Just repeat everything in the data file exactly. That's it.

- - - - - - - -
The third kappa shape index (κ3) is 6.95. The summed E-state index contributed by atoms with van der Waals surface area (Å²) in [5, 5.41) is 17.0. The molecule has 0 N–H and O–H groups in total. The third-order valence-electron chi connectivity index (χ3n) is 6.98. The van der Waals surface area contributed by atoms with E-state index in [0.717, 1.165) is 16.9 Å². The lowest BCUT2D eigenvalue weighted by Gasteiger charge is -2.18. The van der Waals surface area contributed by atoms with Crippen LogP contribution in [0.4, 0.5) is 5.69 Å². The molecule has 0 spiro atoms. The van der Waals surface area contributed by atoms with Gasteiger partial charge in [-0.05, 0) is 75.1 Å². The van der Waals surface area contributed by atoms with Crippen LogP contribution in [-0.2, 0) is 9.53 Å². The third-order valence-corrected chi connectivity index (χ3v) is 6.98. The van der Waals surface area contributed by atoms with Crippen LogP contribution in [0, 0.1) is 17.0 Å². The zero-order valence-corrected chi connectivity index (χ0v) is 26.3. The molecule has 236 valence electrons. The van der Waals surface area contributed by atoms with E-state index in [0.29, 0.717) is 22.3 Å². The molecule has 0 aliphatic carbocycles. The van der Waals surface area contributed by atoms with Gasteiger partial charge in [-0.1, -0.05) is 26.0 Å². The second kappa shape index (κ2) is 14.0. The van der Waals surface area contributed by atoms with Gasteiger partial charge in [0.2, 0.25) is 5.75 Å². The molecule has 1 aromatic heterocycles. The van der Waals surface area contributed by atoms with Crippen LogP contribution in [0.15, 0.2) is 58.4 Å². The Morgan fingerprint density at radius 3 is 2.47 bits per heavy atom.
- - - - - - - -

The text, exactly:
The third kappa shape index (κ3) is 6.95. The summed E-state index contributed by atoms with van der Waals surface area (Å²) in [5, 5.41) is 17.0. The molecule has 0 N–H and O–H groups in total. The third-order valence-electron chi connectivity index (χ3n) is 6.98. The van der Waals surface area contributed by atoms with E-state index in [0.717, 1.165) is 16.9 Å². The lowest BCUT2D eigenvalue weighted by Gasteiger charge is -2.18. The van der Waals surface area contributed by atoms with Crippen LogP contribution in [0.4, 0.5) is 5.69 Å². The molecule has 0 spiro atoms. The van der Waals surface area contributed by atoms with Gasteiger partial charge in [-0.05, 0) is 75.1 Å². The van der Waals surface area contributed by atoms with Crippen LogP contribution in [-0.2, 0) is 9.53 Å². The third-order valence-corrected chi connectivity index (χ3v) is 6.98. The van der Waals surface area contributed by atoms with Crippen LogP contribution in [0, 0.1) is 17.0 Å². The zero-order valence-corrected chi connectivity index (χ0v) is 26.3. The molecule has 236 valence electrons. The van der Waals surface area contributed by atoms with E-state index in [0.29, 0.717) is 22.3 Å². The molecule has 0 aliphatic carbocycles. The van der Waals surface area contributed by atoms with Gasteiger partial charge in [-0.1, -0.05) is 26.0 Å². The second kappa shape index (κ2) is 14.0. The van der Waals surface area contributed by atoms with Gasteiger partial charge in [0.2, 0.25) is 5.75 Å². The molecule has 1 aromatic heterocycles. The van der Waals surface area contributed by atoms with Crippen LogP contribution in [0.15, 0.2) is 58.4 Å². The Morgan fingerprint density at radius 3 is 2.47 bits per heavy atom.